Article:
When browsing through social media sites, I always get amused by the nearly religious discussions about which diet is the best diet. It’s not really surprising that this is a frequent discussion topic. In the United States, more than 2/3 of the population is overweight or obese; over 60% of Americans are trying to lose weight; and nearly 50% of us are currently following a weight loss plan. Despite all our efforts, the numbers keep getting worse. One consequence of not being able to curb obesity rates is that new diets pop out virtually monthly. The pineapple diet, the Hollywood diet, low fat diets, low carb diets, the paleo diet, the mediterranean diet, Atkins diet, and on and on. Of course, they all claim to work, and promise decreased weight and waist line, better health, blood pressure under control, and a long list of more or less serious claims. But how do we go through all this? How do we choose? The goal of this article is to make some sense of what the current literature shows. However, it’s not a research paper. I am not proposing a hypothesis that I am testing with a test group, a control group, etc. It’s not a literature review paper either, although it could become the basis for one in the near future, whenever I actually get the time to do this. What I really wanted to do was a somewhat informal analysis of the literature, and pointing out commonalities.
The low carb diets
The two most popular low carb diets are the Atkins diet, created by Dr. R. Atkins over 40 years ago now, and the more recent paleo diet, founded by Dr. L. Cordain. The Atkins diet general guidelines are: very limited carbohydrates mostly as a select few green vegetables, no alcohol, no coffee, no nuts, seeds, grains, fruits, bread, pasta or dairy (aside from butter, cream and cheese). Cheese and no bread?! OK, what about the paleo diet? If you’re reading this article, I am certain you’ve read a lot about the paleo diet. Its fundamental premise is that our GI tract has not had the time to adapt to agricultural developments, grains, etc. because 10,000 years aren’t enough. Let’s ignore the fact that Dr. Cordain must not have taken a course in evolutionary biology, and let’s focus on what is recommended: lean meats, fish, poultry, all of them wild (no farm fish, grass-fed cattle only, etc.), fresh fruits and veggies, nuts, berries (wild), and basically nothing processed. Definitely no dairy products, grains (or few), coffee, or alcohol. And it’s conveniently surfing on the gluten-free craze. So, forget this:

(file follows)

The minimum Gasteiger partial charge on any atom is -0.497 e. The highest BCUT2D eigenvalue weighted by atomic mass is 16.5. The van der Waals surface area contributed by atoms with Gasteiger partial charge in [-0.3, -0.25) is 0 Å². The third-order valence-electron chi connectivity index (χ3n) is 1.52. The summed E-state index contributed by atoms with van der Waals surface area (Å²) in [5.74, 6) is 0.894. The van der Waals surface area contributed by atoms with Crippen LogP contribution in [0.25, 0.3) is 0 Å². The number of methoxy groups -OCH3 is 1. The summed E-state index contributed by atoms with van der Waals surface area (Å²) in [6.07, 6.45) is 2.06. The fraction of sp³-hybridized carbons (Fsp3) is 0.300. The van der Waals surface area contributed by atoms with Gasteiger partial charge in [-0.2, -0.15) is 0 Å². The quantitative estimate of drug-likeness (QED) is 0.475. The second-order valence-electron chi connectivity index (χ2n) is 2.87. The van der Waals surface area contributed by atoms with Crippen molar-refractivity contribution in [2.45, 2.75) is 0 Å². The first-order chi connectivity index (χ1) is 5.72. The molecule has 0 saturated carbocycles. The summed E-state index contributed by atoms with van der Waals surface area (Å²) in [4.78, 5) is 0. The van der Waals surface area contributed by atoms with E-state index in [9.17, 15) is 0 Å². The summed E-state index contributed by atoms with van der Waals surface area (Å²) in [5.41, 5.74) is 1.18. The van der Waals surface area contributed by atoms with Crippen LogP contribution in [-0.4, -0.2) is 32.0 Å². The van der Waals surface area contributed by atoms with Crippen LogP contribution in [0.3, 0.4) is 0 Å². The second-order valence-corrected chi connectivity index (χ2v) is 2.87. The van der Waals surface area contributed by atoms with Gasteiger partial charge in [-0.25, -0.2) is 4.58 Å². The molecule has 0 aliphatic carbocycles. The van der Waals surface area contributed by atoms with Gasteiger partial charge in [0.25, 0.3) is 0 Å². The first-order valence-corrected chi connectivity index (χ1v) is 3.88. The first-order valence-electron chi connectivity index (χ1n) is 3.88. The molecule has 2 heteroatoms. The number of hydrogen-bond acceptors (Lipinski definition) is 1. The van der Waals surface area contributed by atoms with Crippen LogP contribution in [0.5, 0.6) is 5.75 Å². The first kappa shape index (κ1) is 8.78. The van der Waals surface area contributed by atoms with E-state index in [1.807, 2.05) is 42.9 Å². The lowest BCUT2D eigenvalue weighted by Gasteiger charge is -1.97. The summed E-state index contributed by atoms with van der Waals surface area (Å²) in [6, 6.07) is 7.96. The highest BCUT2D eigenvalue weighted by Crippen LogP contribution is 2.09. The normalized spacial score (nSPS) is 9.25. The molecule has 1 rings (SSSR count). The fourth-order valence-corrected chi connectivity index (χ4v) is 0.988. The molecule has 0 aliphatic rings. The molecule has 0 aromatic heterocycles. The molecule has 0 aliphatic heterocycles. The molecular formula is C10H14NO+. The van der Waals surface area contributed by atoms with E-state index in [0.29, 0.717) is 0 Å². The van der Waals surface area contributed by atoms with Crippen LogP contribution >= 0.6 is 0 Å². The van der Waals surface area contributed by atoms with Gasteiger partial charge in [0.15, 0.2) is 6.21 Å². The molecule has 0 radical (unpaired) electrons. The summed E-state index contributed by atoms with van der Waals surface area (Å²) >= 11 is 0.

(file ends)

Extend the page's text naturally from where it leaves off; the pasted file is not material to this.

The plant-based diets
Depending on your tastes, you may find the plant-based diets more or less drastic. Vegan and vegetarian diets recommend no meats, eggs, dairy product etc. depending on whether you go vegetarian or vegan. It can be a bit tricky as animal products end up in unexpected places. And then we have the Mediterranean diet, based on the diets adopted by Southern Italy, Greece, the East coast of Spain, etc. focusing on olive oil, fresh fruits and veggies, non-processed cereals, legumes, fish (not farmed), dairy products, and a low amount of meat. OK, bread and cheese! I can breathe.
The current guidelines
But what are the current recommendations of the various medical and federal organizations that are trying to curb the obesity epidemic? According to the American Heart Association, the Centers for Disease Control, the Food and Drug Administration and the National Institutes of Health, the recommendations for weight loss can be summarized as: balance energy input and ouput, favor fresh fruits and veggies, low fat diary products, whole grains, limit processed foods, in particular refined sugars, and move!
The really cool thing is that all these approaches have all been evaluated for several years (although some lack a long-term evaluation). And here is the funny thing: they all work, although there is still some discussion about the low-carb diets and the long term effects of ketones. Frassetto et al. show that even a short-term follow up of a paleo type diet improves several biological markers without necessarily seeing any weight loss. Jönsson et al. show that a paleo type diet reduces cardiovascular risk factors compared to more traditional DM diet in type-2 DM patients. There is also evidence of reduction of symptoms for a variety of autoimmune diseases (rheumatoid arthritis, celiac, etc.) under a paleo type diet or under an Atkins type diet. And both diets are shown to be effective weight loss methods.